Shop Class as Soulcraft is a good polemic. A railing against the way that society is going and an eloquent exposition of what it means to be human. Though I found some of Crawford’s arguments to be off the mark his critique has a grain of truth running throughout and made for an enjoyable read. Crawford’s world view seems to reflect my own to a certain extent though I disagree with some of his conclusions.
In short, to bastardise a sophisticated and subtle book, Crawford is railing against the perceived deterioration in the material intelligence of the world as it shifts behind the veil of competence. Crawford points out that the relationship between people and their devices is becoming more unidirectional, more consumption oriented. People are no longer expected, or required, to understand their devices and instead can live in a state of ignorance as a mere “user”.
Any problems with the device themself is to be fixed by an expert and the user is entirely passive in their experience. They cannot modify the device, nor can they interact with it in any meaningful way outside of the way the creator intended. Instead, information and understanding is hidden behind inscrutable “error codes” and the most common response to any problem is to replace rather than repair.
Devices are now built to hide their internal workings as opposed to showcase them to the user. Creation and personalisation has become the process of choosing compatible parts and assembling them together in a creative act as opposed to developing something true and unique. Creation can be thought of as a permutation in this development as opposed to an original creation. You can have any colour you want as long as it’s black.
I see parallels in Crawford’s argument in the right to repair movement as well as the open source software movement. These movements are fighting for the right to repair and understand the devices and software that underpin our lives. They are the antithesis of the approach Apple is taking with their devices which become harder and harder to repair each year. Crawford’s arguments hold true when viewed through the lens of the commercial software monoliths that dominate our lives. I have no idea how Google, Facebook, Twitter or any other modern website works under the hood. If there’s any issue with them I have no idea, nor ability to fix them.
But, I think Crawford’s arguments don’t necessarily hold true. For instance, I have a wonderful mirrorless digital camera made by Sony. I have no idea how it works but I can understand it’s complexity and the engineering that went into it. Does this make the device any less useful to me? Is my life worse or poorer because I can’t understand the digital camera?
As human’s we thrive off introducing abstractions and building on top of them. If anything, the ability to manipulate different abstractions is what enables us to continue to grow. We get better by abstracting and trading these abstractions with one another in an interdependent fashion. Without the abstraction the burden of knowledge imposed on each and every person to understand their devices is too high. Consider Thomas Thwaites efforts to make a toaster from scratch. It was almost impossible to make such a simple consumer device. Is this a bad thing or something to celebrate?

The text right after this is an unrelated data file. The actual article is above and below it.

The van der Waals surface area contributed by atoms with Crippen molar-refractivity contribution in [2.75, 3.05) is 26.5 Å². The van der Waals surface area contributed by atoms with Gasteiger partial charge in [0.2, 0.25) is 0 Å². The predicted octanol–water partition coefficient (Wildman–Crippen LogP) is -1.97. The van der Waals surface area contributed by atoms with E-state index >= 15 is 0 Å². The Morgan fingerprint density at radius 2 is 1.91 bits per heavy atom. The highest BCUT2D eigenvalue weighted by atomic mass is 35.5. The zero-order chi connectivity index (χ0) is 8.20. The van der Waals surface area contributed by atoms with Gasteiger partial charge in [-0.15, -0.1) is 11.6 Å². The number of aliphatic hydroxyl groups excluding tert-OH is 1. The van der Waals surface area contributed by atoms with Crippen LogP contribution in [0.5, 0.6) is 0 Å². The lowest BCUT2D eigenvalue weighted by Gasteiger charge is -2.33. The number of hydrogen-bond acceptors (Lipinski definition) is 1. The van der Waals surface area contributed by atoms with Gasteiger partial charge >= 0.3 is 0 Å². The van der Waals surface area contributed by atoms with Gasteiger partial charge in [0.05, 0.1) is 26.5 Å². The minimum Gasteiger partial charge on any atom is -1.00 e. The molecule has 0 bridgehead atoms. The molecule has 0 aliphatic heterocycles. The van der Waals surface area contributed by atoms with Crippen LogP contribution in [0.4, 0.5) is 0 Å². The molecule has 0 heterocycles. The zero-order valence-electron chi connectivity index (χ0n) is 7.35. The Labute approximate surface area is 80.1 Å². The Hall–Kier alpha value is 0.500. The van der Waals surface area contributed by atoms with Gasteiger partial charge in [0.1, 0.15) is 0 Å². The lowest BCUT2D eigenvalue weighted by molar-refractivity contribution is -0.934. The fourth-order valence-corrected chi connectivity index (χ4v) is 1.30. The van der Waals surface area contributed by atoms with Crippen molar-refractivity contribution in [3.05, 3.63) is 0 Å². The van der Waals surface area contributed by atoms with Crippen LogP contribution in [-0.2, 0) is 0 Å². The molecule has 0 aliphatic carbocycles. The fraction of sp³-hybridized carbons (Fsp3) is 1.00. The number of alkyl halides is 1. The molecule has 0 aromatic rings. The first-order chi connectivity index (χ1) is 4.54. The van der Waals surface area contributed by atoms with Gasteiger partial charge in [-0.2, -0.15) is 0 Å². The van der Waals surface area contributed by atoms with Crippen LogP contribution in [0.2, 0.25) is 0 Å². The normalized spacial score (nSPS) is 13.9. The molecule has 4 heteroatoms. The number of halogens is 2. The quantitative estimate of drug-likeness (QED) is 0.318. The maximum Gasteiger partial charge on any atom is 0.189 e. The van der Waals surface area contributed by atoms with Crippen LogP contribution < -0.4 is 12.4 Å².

In Crawford’s argument is thus a form of elitism regarding the role that mechanical ability plays in society and glorifying those who possess the ability to understand the internals of specific devices. My life isn’t worse just because I can’t understand each and every device. If anything, my life is richer as I can use the product of others labours efficiently and reliability.
But, reading deeper into Crawford’s argument is that he’s not specifying that an individual must be able to understand the internals of something that they use but instead that they should have the option too. Internals shouldn’t be hidden away and non-repairable. Instead, an item should work but it should also be repairable by someone with the appropriate level of expertise independent of the manufacturer. The argument is that the level of complexity in society is wrong as we’ve lost the middle ground of skilled labour.
A suitable middle ground would be for all products to come with a user manual outlining common failure modes and how they may be repaired. Simple steps like introducing common fastenings to enclosures so that internals can be exposed quickly and efficiently would go a long way to increasing repairability. The only reason to invent your own bespoke screw type is to make it harder for the lay person without the accompanying specialised tool to repair the device.
For the software that runs our devices we should insist on being able to understand and modify it. Here, the open source movement should be celebrated as one of the great achievements of humanity. The fact that millions of people come together and are able to collaboratively work together to build and understand something that they use is truly something to be celebrated.
An argument which threads throughout the book is a harsh critique of the knowledge economy which in many situations appears to be anti-knowledge. Crawford draws upon his own experiences to argue that what education is today is not so much knowledge development but instead credential development. I broadly agree with his assessment here.
Ultimately, I agree with Crawford’s assessment. It’s important that we retain agency in our dealings with the material world and the trend of hiding complexity behind inscrutable expert systems is not a good one. Instead, we should celebrate and encourage understanding of the material world less we become beholden to our own abstractions. A society living off the ghosts of it’s past without any ability to move forward. This is the future we should avoid at all costs.
A good read, important and evergreen with re-readability. A 4/5.